WASHINGTON — Support for the conservative Tea Party is slipping across America, even in areas that a year ago swept the movement’s first lawmakers to power in a devastating blow for Democrats, a new poll says.
And in a worrying sign for Republicans ahead of the November 2012 elections, the mainstream party’s image has fallen more dramatically in Tea Party districts than around the country as a whole, the Pew Research Center found in a survey released Tuesday.
The poll, conducted from November 9-14, found that 27 percent of Americans say they disagree with the fledgling Tea Party movement, while only 20 percent agree with its conservative agenda of lower taxes and smaller government.
Those figures have reversed since the November 2010 mid-term elections in which sweeping gains by Republicans and the Tea Party helped them retake control of the House of Representatives.
Since then Congress has been virtually paralyzed by bitter political battles with the Senate still controlled by President Barack Obama’s Democratic Party.
During 2010 support for the Tea Party in some 60 House districts that are now represented by members of the Tea Party congressional caucus rose to about 33 percent, with about 18 percent disagreeing with their platform.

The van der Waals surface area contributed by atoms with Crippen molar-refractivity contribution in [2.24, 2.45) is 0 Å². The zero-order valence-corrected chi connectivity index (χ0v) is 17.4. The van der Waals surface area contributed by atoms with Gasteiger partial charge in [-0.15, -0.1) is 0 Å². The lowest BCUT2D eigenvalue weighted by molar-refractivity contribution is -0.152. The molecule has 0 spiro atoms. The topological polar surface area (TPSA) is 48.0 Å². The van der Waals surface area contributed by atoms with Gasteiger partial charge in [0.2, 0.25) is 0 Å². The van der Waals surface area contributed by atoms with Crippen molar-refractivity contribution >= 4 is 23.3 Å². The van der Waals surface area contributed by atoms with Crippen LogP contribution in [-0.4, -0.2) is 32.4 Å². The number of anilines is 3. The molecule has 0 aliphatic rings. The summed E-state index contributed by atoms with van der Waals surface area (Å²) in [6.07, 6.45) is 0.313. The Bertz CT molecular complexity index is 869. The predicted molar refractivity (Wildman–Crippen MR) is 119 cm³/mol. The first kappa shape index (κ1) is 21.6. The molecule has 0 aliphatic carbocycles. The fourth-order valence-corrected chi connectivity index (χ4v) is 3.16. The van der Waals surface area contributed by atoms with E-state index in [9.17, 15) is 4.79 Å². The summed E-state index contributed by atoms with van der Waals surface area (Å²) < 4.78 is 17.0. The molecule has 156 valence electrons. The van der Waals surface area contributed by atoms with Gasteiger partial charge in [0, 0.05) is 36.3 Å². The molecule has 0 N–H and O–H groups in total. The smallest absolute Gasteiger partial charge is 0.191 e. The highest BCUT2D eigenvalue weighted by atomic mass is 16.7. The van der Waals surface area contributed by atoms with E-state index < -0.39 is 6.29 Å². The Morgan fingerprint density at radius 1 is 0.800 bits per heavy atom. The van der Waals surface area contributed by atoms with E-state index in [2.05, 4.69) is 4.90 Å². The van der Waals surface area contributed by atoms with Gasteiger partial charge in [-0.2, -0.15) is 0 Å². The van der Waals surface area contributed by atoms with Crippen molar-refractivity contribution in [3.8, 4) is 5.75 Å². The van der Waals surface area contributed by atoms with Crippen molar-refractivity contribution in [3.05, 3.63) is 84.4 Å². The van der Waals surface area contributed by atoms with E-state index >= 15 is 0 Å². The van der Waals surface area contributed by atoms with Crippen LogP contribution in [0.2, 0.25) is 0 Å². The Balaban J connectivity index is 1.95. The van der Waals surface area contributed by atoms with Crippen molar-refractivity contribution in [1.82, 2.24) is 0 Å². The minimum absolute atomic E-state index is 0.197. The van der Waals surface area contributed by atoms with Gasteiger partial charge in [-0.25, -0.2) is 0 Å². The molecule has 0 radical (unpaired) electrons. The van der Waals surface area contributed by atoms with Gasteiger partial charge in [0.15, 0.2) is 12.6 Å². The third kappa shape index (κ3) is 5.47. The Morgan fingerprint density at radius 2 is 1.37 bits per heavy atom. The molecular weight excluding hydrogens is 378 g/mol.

But that has slid in the past 12 months. Now in those same districts, about as many people agree with the Tea Party, some 25 percent, as disagree (23 percent).
And Pew found the image of the Republican Party has also fallen in Tea Party districts, with only 41 percent of people saying they have a favorable opinion of the Grand Old Party, while 48 percent said they had an unfavorable view.
Across the nation, 36 percent of people said they thought favorably of the Republicans down from 42 percent in March.
Despite the struggling economy and stubbornly high unemployment — issues set to dominate next year’s presidential and legislative elections — the Democrats seem to have lost less ground nationally.
The poll, which has a margin of error of plus or minus 7.0 percent, found that nationally 46 percent remained favorable towards the Democrats, down from 50 percent in the summer.
In Tea Party districts, 39 percent of people said they had a favorable view of the Democratic Party compared with 50 percent who were unfavorable.
“But the steep decline in GOP favorability in Tea Party districts means that these constituencies now view the Republican Party about as negatively as the Democratic Party,” the poll said.
Photo credit: Sage Ross